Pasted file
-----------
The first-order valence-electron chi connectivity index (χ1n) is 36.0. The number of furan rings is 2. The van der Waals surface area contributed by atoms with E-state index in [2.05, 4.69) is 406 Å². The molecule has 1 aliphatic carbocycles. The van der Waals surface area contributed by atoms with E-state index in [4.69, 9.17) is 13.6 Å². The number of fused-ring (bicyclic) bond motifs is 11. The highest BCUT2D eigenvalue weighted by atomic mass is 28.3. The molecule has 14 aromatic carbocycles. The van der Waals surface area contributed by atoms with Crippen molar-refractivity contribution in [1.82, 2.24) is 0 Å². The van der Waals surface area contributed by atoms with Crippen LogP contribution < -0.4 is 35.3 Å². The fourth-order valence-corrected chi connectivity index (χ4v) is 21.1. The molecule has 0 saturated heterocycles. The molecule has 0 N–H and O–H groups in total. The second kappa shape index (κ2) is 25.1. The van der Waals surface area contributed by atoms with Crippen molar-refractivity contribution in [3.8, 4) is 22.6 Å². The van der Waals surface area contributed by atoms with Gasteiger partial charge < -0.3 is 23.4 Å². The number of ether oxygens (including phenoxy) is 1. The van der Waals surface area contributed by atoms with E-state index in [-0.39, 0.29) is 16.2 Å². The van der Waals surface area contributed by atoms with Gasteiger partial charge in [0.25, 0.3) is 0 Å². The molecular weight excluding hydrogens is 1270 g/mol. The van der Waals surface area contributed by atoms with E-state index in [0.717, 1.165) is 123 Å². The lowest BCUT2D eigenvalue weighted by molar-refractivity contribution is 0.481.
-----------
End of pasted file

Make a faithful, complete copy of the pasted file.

The first-order valence-electron chi connectivity index (χ1n) is 36.0. The number of furan rings is 2. The van der Waals surface area contributed by atoms with E-state index in [2.05, 4.69) is 406 Å². The molecule has 1 aliphatic carbocycles. The van der Waals surface area contributed by atoms with E-state index in [4.69, 9.17) is 13.6 Å². The number of fused-ring (bicyclic) bond motifs is 11. The highest BCUT2D eigenvalue weighted by atomic mass is 28.3. The molecule has 14 aromatic carbocycles. The van der Waals surface area contributed by atoms with Crippen molar-refractivity contribution in [1.82, 2.24) is 0 Å². The van der Waals surface area contributed by atoms with Crippen LogP contribution < -0.4 is 35.3 Å². The fourth-order valence-corrected chi connectivity index (χ4v) is 21.1. The molecule has 0 saturated heterocycles. The molecule has 0 N–H and O–H groups in total. The second kappa shape index (κ2) is 25.1. The van der Waals surface area contributed by atoms with Crippen molar-refractivity contribution in [3.8, 4) is 22.6 Å². The van der Waals surface area contributed by atoms with Gasteiger partial charge < -0.3 is 23.4 Å². The number of ether oxygens (including phenoxy) is 1. The van der Waals surface area contributed by atoms with E-state index in [-0.39, 0.29) is 16.2 Å². The van der Waals surface area contributed by atoms with Gasteiger partial charge in [0.25, 0.3) is 0 Å². The molecular weight excluding hydrogens is 1270 g/mol. The van der Waals surface area contributed by atoms with E-state index in [0.717, 1.165) is 123 Å². The lowest BCUT2D eigenvalue weighted by molar-refractivity contribution is 0.481.